The title above may seem a little odd given Ethernet’s long and healthy life. Keeping conversation to more recent Ethernet standards (10/100/1000/10000/40000/100000 Mbps) the transmission technology and encoding standards have come a very long way for Ethernet. I remember when 100Mbps ports were the absolute norm and when 1Gbps ports were spared for very special (high paying) customers often on a single line card on a router!!! A router!!!
Wind the clock forward about ten years and where are we? 10Gbps access ports to servers, 40Gbps uplink ports from top of rack switching and 1Gbps ports to wireless access points, vending machines and home devices such as printers and coffee machines. Wireless technology is flourishing and with the advent of 802.11ac (Gigabit wireless) the access layer is seeing rolling upgrades.
So if we imagine our access tier is formed of 1Gbps access ports to wireless access points, multiple 10Gbps uplinks often in a multi-chassis Ethernet LAG (MLAG/MEC/vPC/) bundle and core speeds at least at multiple 10Gbps if not 40Gbps speeds, what happens when wireless plays catch up? Introducing The 802.11ac Wave 2 standard which sees speeds that could exceed 6.8 Gbps. This unbelievable wireless speed has now over taken our trusty 1Gbps access tier. What was the industry response? Cisco in January 2015 announced pre-standard Multigigabit Ethernet.
Why could this be important?
As wireless access points go beyond the capability to deliver 1Gbps throughput to clients (aggregated), what choices do we have to fatten the access pipes? 10Gbps? That’s not exactly cost effective. With most of the world’s copper cabling being of the Cat5e or Cat6 variety, there is a serious investment in sweat mode. Sure – we swap out switching and routers every few years, but cabling? Every ten years? How do you fancy ripping cables out of walls, from under raised floors, or even worse, making more holes and strapping new cables on top of the now redundant cabling if you can’t be bothered to remove the old if you do no have the resources to remove the legacy.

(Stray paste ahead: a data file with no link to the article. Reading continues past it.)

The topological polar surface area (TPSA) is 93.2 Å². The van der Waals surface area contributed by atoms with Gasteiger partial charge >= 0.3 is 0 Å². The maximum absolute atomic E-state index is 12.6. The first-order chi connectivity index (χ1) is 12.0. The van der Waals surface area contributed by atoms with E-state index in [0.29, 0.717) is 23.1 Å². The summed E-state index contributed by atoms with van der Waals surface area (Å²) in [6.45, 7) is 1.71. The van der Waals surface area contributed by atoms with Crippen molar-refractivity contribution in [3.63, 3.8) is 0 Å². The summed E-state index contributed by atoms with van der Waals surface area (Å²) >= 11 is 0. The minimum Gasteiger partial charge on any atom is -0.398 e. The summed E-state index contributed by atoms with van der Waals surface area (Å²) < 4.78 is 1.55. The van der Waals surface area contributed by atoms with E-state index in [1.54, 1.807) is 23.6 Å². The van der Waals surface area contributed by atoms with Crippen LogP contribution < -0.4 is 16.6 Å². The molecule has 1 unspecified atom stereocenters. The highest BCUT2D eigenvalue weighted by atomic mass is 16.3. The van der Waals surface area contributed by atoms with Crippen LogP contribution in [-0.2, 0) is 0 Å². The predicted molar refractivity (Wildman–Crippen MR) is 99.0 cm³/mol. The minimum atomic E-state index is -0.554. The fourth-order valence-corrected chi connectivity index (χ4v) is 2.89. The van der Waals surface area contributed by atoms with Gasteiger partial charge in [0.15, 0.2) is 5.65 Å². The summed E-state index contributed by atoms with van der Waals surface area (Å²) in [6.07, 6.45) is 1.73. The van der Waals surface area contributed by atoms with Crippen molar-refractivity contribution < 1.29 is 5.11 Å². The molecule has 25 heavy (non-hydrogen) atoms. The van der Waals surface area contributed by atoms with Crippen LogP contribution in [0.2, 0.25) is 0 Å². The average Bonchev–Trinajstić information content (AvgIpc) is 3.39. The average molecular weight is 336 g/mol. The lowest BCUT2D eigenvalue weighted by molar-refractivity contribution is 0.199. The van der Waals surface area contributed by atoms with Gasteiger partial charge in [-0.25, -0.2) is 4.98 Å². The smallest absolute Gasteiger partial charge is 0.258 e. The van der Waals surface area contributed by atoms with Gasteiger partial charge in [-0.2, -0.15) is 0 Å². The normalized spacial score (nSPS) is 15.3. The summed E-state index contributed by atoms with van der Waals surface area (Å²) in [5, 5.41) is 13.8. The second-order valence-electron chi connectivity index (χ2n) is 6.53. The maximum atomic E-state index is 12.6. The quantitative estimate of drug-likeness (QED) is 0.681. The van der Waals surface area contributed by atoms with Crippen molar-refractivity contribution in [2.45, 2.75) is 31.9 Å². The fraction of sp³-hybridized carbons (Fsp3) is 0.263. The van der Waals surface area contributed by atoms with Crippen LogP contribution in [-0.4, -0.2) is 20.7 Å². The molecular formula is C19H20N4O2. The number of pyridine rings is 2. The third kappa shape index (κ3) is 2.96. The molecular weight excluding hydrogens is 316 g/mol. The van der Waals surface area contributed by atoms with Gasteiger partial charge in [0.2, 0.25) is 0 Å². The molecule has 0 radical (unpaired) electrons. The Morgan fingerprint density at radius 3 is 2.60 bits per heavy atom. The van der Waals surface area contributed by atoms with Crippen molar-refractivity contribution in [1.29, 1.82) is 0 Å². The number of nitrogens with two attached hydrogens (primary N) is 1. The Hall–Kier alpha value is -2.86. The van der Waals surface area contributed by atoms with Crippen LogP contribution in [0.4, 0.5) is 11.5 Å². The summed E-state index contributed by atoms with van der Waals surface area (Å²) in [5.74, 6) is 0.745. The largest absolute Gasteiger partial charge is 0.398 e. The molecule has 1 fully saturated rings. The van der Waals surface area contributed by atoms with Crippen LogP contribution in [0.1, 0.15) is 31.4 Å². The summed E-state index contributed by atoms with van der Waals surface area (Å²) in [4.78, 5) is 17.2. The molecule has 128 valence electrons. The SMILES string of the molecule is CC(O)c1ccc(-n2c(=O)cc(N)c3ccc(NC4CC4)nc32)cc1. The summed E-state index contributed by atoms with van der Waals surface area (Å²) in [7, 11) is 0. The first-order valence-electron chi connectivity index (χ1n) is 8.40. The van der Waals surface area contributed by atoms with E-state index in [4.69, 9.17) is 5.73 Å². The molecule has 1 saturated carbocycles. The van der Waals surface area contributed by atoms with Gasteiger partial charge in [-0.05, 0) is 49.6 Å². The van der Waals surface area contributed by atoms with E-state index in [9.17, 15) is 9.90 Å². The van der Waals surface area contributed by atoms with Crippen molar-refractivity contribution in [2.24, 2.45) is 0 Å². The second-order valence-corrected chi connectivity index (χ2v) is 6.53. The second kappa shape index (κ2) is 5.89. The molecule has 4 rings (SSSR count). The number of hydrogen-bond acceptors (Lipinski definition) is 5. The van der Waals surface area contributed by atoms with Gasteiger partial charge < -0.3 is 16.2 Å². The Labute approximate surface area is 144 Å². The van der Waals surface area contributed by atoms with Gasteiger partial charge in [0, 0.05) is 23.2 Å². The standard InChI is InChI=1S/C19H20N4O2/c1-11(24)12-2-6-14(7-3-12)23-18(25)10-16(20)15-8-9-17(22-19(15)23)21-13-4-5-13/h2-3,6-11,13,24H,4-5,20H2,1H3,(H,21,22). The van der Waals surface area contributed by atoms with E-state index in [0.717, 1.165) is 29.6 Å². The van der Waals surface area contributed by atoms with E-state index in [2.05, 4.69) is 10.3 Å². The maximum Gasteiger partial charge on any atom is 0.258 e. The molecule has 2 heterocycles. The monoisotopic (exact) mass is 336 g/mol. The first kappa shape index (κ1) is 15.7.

Cisco in the traditional style have gone ahead and released the NBASE-T pre-standard technology of 2.5Gbps and 5.0Gbps Ethernet on the Catalyst 3560CX, 3850 and 4500E platforms. During the Cisco Live Europe 2015 Tech Field Day Extra, Peter Jones the vice chairman of the NBASE-T Alliance, delivered a great presentation. It appears however that the NBASE-T Alliance is pitching against tight timelines with this technology. Below is a short history of the alliance along with some future ‘finger in the air’ events.
- NBASE-T Alliance is formed by four initial companies.
- Enable 2.5Gb/s & 5Gb/s over installed base copper cable
- Create a full ecosystem to support deployment
- NBASE-T advocacy
- IEEE 802.3 holds Call for Interest (CFI), accepts the problem, and votes to start standardisation
- The NBASE-T alliance adopts NBASE-T 1.0 specification
- IEEE 802.3 Study Group adopts the documents required to move the project forwards
- The NGEABT Study Group IEEE Agenda can be found here
- Form the task force
- First task force meeting
More information can be found here.
Just to add some more fun to the mix, the NBASE-T Alliance is not the only player in this party. The MGBASE-T Alliance is also pushing this technology. There are political complexities to both and this post will not speculate, however Cisco is only taking part in one and Brocade is in both!!!
This next bit is an extract from this document, but knowing very little about the actual process myself before talking to Peter, it might prove useful!
If the Study Group recommends developing a new standard, the Study Group shall also provide the following items to the Sponsor: Draft PAR